In design we often hear about the “rule of three”, which essentially states that objects arranged in odd numbers are more appealing and effective than those grouped in even ones. And while I surely agree that we want to avoid the “Noah’s Ark Effect” of having everything placed in perfect two-by-two fashion, I do think there’s a time and place for good ol’ symmetry when it comes to styling our homes.
And trust me when I say there’s a variety of ways to do this — sconces, pendant lights, club chairs, artwork, mirrors….all of these objects can look fantastic when placed in pairs. The key is just not to go overboard with it.
This little dining nook has just the right mix. The round table, matching chairs, and symmetrical art print give the space balance and order, while the throw pillows on the banquette help to break up the rigidity.
I love a good dual vanity setup in a bathroom, especially when it gets a little creative. Opting out of the cabinet/countertop option was a good move here. It keeps the proportions just right and prevents the duals sinks and mirrors from appearing oddly cramped together.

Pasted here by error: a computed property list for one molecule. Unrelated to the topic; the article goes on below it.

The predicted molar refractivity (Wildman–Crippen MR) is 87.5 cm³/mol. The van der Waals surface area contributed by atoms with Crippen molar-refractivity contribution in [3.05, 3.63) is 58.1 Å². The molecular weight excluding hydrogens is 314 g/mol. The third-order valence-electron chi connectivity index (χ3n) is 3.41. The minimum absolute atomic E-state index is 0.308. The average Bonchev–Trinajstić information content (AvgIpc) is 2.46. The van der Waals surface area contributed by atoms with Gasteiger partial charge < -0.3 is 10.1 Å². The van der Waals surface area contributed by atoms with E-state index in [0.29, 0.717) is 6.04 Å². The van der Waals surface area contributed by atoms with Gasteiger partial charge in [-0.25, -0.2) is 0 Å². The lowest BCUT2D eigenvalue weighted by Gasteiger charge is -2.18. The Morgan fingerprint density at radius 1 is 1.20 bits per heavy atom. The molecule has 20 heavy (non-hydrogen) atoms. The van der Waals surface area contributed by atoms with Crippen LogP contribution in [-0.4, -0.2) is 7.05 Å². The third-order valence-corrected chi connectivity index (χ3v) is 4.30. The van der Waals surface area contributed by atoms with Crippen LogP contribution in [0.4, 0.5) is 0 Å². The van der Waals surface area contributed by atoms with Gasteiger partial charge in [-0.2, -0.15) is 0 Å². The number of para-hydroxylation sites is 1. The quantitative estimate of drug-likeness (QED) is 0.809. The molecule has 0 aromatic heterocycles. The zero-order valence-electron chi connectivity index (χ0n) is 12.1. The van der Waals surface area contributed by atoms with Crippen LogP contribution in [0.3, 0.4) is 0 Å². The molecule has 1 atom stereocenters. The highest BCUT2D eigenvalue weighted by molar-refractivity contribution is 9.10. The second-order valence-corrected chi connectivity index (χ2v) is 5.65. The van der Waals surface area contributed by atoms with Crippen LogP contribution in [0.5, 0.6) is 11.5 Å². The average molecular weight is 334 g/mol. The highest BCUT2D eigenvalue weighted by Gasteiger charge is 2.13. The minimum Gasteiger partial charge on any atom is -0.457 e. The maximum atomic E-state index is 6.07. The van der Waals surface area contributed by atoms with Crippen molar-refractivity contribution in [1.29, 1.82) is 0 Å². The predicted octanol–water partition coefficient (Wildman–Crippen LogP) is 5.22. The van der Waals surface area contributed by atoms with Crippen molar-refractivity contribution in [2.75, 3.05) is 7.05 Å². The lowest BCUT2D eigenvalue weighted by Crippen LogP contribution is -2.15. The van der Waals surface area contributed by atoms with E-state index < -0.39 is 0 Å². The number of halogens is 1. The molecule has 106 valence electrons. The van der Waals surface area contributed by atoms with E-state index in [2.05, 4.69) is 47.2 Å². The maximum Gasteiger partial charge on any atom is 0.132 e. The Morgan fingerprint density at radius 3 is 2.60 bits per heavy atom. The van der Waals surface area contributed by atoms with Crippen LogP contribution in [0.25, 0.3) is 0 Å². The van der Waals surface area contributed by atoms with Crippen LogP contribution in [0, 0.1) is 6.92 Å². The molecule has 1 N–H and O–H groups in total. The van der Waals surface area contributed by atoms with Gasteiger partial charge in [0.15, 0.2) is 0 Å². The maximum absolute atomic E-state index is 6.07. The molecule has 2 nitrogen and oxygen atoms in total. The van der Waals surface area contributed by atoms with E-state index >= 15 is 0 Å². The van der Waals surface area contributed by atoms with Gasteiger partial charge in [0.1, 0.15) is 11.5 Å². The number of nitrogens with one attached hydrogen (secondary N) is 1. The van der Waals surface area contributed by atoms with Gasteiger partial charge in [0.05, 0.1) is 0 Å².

Image: Homey Oh My
Bedrooms are one of those spaces where you can definitely go a little overboard with symmetry (think Holiday Inn territory), so you have to tread lightly. Here, the matching artwork and sconces provide a nice “frame” for the bed, but the pairing ends there. Two different bedside tables are used and it’s critical to use an odd number of pillows in varying patterns.
Image: My Domaine
Sometimes I dream of having a dining room with it’s own working fireplace. When you have a space with a unique focal point like this, symmetry can definitely work in your favor. The matching chairs and art print set in this scenario allows the room to feel balanced and grounded.
Image: Robson Rak
I wouldn’t mind having an office meeting here, would you? Club chairs were made to be seen in pairs and this is one of the best uses for them. Using a single large art print, rather than two, above the fireplace is a good option to prevent too much “twinning” from happening.
Mindy Bucklew/ SG Contributor
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